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Differences between Children’s Teeth & Adult Teeth

Ever wonder why humans have two sets of teeth? That’s because of the differences between children’s and adult teeth. The first set of teeth, known as milk teeth, are temporary and begin to emerge around six months of age. By the time children are around three years old, they will have all their milk teeth. These teeth start falling out around the age of 5 or 6 to make way for adult teeth.

Adults have 32 teeth, while babies have 20, but that’s not the only difference. There are many other differences between a child’s and an adult’s teeth. It is important to know the difference because while both need proper care, the type of dental care differs. Mentioned below are all the differences you will come across between children and adult teeth.

Differences Children's Teeth & Adult Teeth
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The Main Differences between Children and Adult Teeth

Mentioned below are a few differences between children and adult teeth:

The Level of Strength

For starters, adult teeth are stronger than milk teeth. Permanent teeth usually have a thick layer of enamel, which makes them less prone to dental issues such as cavities and tooth decay. Children have softer teeth with thinner enamel. Consequently, their teeth are highly susceptible to damage by bacteria, which can cause cavities and tooth decay.

The Number of Teeth

Another main difference between children and adult teeth is the number of teeth. Children usually only have 20 teeth, and these start to erupt around six months of age. On the other hand, adults have a total of 32 permanent teeth.

20 Teeth That Children Have:

  • 4 Second Molars
  • 4 First Molars
  • 4 Lateral Incisors
  • 4 Central Incisors
  • For Cuspids

32 Permanent Teeth That Adults Have:

  • 4 Central Incisors
  • 4 Lateral Incisors
  • 4 third Molars
  • 4 Second Molars
  • 4 first Molars
  • 4 first bicuspids
  • 4 second bicuspids
  • 4 Cuspids

The Color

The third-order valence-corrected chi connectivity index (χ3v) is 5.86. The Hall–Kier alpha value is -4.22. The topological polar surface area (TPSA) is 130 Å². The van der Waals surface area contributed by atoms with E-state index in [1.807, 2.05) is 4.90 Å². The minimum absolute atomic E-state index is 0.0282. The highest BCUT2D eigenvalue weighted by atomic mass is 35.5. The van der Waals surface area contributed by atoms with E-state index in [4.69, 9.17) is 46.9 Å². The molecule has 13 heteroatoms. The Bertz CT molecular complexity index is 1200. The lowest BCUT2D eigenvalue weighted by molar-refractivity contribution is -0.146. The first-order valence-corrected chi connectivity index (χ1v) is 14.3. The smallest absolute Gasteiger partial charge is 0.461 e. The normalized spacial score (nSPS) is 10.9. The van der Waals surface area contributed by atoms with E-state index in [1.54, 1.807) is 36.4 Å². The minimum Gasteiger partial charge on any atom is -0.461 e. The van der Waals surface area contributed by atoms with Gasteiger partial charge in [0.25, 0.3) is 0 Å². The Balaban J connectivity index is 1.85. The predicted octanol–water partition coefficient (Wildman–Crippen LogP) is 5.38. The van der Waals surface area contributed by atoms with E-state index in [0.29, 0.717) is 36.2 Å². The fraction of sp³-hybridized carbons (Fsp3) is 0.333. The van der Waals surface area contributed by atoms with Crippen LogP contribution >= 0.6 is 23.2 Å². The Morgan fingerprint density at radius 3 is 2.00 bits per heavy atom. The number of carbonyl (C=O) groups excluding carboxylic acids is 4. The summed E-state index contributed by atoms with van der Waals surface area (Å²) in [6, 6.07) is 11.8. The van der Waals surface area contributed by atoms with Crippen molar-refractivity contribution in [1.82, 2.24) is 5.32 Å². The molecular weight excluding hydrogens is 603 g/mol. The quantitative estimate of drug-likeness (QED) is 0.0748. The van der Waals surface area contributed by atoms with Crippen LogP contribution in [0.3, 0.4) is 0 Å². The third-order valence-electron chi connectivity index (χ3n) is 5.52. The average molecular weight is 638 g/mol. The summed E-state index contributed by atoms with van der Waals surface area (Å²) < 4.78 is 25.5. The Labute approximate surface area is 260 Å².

You will always find baby teeth whiter and brighter compared to adults with permanent teeth. You will only be able to notice the color difference in children’s teeth once their baby teeth fall out. Sometimes, the color depends on the way you brush and maintain your teeth. But if you take a close look at a child’s teeth, you will notice a white milky texture.

The Shape and Size

Children’s teeth start with incisors that have flat edges and are smaller in size compared to adult teeth. You will notice a child’s tooth is more square-shaped. While adult incisors have more rounded biting edges and also have three ridges right on the biting edge. The ridges are also known as mamelons, and while the teeth erupt, it becomes easier for them to break through the gums. Adults with molars have deeper valleys and grooves along the surface where you chew. Meanwhile, children’s teeth don’t have noticeable grooves and are very shallow instead.

Differences Children’s Teeth & Adult Teeth: Purposes of Each

Children’s teeth have a different purpose compared to those of adults. Both types of teeth share similar functions when it comes to eating food and trying to speak.  The purpose of baby teeth is to maintain the spacing of the jaw for your adult teeth to have more room to erupt into the right position. Consequently, children’s teeth gradually disintegrate, and the teeth fall out. The main purpose of adult teeth is to keep the mouth functioning properly. They can do so because of their increased strength. Adults have to take extra care of their teeth to improve their longevity.

Top Differences between Children's Teeth & Adult Teeth
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What Are the Other Purpose of Children’s Primary Teeth?

Though primary teeth aren’t permanent, it is still important to take care of them. Teaching young children to look after their teeth helps them develop better brushing and flossing habits that they will continue as they grow older.

Whenever a child eats, it causes harm to the gum, so by protecting your primary teeth, you are also preventing certain gum diseases and tooth decay. Children’s teeth are at a lot of risk as they are not permanent. Hence, you have to do everything you can to protect them till they all fall out and permanent teeth start growing.

Children’s teeth also act as spacers until the permanent teeth are ready to erupt. Losing baby teeth before the eruption of a permanent tooth could lead to many spatial problems. You will struggle with this once adult teeth develop. The important thing to remember is that just because children’s teeth aren’t permanent doesn’t mean they’re not important. Children’s teeth are more like base starters for permanent teeth.

Differences Children’s Teeth & Adult Teeth: Final Words

Now that you are aware of the difference between a child’s teeth and adult teeth, you’re better equipped to take care of them by keeping them safe and clean.

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